Noroviruses leading cause of hospital infections
HealthDay News -- Norovirus outbreaks are the leading cause of infection outbreaks in hospitals, particularly in the non-acute care setting, and often lead to unit closure, data published in the American Journal of Infection Control indicate.
"It is clear that outbreaks of health care-associated infections occur with some frequency in hospitals as well as non-acute settings," Emily Rhinehart, RN, MPH, of Chartis Insurance in Atlanta, and colleagues wrote. "Many are in intensive care units and other high-risk patient populations, but, given the frequency of norovirus as a cause of health care-associated outbreaks, our data [...] demonstrate outbreaks may occur in rehabilitation units, long-term care acute units/hospitals and skilled nursing facilities as well as in psychiatric/behavioral health residential settings."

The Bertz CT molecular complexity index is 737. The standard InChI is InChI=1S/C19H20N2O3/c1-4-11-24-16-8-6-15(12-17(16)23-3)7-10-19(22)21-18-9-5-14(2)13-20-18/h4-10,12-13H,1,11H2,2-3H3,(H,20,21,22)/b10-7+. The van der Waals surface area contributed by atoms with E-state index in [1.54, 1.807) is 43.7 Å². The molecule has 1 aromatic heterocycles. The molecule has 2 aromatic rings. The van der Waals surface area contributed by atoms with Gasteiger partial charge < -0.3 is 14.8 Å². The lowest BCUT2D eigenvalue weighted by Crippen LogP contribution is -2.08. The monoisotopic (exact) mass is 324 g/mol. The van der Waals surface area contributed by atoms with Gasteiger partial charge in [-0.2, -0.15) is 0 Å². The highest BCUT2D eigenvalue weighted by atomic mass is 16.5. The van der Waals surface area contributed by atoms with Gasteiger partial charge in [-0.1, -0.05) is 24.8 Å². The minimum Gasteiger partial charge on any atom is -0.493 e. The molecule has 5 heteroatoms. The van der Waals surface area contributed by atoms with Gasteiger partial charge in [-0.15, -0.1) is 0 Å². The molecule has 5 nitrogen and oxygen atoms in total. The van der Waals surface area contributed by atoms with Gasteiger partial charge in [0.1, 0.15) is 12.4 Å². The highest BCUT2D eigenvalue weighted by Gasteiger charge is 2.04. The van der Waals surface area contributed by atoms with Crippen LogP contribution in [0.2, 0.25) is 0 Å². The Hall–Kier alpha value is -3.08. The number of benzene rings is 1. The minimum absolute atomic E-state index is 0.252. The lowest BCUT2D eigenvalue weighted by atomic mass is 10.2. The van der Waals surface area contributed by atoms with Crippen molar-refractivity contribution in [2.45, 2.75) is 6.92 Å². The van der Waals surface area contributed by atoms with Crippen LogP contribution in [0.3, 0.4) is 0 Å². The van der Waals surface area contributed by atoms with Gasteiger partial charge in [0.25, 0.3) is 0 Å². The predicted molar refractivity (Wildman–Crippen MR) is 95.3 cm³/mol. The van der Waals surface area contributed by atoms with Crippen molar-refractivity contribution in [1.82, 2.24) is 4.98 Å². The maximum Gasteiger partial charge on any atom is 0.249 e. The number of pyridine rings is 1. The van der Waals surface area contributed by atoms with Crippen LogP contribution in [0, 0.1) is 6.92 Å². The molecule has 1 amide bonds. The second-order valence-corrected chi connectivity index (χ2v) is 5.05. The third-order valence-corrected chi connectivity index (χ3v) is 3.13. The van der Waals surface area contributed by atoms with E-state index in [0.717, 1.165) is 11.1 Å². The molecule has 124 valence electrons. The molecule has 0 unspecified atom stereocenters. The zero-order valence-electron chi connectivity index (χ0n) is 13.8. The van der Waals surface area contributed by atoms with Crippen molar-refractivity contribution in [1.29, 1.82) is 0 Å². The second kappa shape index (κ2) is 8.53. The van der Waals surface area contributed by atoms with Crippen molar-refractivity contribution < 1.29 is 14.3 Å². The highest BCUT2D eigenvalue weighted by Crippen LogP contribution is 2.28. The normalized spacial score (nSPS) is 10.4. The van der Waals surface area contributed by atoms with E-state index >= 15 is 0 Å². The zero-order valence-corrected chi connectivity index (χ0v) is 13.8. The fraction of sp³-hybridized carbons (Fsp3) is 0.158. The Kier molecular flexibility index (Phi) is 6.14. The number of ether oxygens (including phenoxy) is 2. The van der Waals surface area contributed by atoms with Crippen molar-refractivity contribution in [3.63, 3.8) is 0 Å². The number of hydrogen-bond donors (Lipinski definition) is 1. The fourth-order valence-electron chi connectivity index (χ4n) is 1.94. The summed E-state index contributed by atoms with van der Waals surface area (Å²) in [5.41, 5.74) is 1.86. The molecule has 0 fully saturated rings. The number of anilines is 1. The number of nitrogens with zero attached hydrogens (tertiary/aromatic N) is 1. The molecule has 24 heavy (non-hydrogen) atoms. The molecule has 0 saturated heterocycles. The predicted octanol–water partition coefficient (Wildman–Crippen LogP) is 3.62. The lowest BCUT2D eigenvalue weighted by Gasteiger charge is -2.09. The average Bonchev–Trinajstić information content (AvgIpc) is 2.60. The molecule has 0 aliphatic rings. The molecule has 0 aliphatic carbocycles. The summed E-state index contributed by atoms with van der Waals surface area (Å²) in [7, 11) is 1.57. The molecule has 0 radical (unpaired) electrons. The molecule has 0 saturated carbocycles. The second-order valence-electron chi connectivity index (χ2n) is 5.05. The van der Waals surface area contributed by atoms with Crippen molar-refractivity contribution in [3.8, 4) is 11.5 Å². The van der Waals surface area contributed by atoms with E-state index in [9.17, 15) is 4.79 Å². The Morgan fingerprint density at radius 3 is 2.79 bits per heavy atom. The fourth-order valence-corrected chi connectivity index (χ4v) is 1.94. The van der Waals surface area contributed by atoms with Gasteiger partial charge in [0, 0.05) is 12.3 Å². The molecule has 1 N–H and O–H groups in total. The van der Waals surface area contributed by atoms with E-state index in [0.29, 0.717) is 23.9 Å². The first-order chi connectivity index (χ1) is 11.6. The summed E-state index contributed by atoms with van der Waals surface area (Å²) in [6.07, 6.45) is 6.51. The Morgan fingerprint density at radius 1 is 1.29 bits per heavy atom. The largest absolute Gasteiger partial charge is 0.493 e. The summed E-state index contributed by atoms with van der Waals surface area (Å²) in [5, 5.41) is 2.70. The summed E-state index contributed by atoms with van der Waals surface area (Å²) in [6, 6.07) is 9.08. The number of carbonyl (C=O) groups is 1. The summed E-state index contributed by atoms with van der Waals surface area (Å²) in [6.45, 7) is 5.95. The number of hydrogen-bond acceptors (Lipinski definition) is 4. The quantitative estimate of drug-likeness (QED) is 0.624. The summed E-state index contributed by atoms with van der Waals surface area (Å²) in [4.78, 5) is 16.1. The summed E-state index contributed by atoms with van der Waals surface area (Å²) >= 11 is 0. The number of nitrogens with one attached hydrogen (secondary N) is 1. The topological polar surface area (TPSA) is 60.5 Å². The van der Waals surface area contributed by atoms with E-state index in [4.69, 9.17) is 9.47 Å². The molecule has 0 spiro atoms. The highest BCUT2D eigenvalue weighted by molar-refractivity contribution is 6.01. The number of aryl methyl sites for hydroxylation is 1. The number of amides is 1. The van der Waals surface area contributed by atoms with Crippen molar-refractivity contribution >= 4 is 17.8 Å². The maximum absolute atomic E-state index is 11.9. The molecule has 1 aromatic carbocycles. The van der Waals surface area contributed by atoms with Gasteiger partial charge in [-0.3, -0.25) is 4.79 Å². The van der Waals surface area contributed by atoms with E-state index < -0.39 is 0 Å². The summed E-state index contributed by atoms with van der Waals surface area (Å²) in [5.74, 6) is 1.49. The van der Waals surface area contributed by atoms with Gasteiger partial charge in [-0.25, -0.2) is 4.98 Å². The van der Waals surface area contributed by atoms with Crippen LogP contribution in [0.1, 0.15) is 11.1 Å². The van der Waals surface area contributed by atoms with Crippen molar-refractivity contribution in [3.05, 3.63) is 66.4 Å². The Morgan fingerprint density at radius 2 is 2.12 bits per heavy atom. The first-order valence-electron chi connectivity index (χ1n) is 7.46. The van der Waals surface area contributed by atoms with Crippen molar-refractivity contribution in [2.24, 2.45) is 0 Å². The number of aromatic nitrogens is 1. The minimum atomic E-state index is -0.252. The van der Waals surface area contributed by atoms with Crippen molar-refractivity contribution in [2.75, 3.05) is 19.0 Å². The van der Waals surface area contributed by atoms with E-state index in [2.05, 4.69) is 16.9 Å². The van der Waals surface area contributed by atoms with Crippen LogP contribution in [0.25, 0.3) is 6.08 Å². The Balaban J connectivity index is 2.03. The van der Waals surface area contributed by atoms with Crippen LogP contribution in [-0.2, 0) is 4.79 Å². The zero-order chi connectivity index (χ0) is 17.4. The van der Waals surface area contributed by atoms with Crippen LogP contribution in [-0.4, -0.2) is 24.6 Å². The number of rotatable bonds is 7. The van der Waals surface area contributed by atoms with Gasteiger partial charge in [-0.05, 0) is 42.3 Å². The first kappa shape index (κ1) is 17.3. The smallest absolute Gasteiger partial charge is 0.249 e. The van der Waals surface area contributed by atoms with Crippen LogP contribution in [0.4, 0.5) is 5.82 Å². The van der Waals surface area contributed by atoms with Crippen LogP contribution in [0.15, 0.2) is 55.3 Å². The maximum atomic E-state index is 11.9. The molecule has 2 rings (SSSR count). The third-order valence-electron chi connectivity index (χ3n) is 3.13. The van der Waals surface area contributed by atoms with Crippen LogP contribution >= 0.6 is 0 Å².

The researchers conducted a two-part electronic survey of infection preventionists to determine the frequency of outbreak investigations in U.S. hospitals over a 24-month period, as well as to collect information on specific investigations, including control measures.
A total of 882 responses were received, which provided data on 386 outbreaks in 289 hospitals throughout the United States. The researchers found that four organisms were responsible for nearly 60% of infectious disease outbreaks: noroviruses accounted for 18% of the outbreaks, Staphylococcus aureus for 17%, Acinetobacter spp for 14% and Clostridium difficile for 10%.
Norovirus outbreaks predominated in behavioral health and rehabilitation/long-term care facilities, whereas bacterial infections caused by the other three organisms were more likely to occur in medical and surgical units. Units in which outbreaks occurred were closed in 22.6% of cases, with norovirus pathogens most often associated with closure.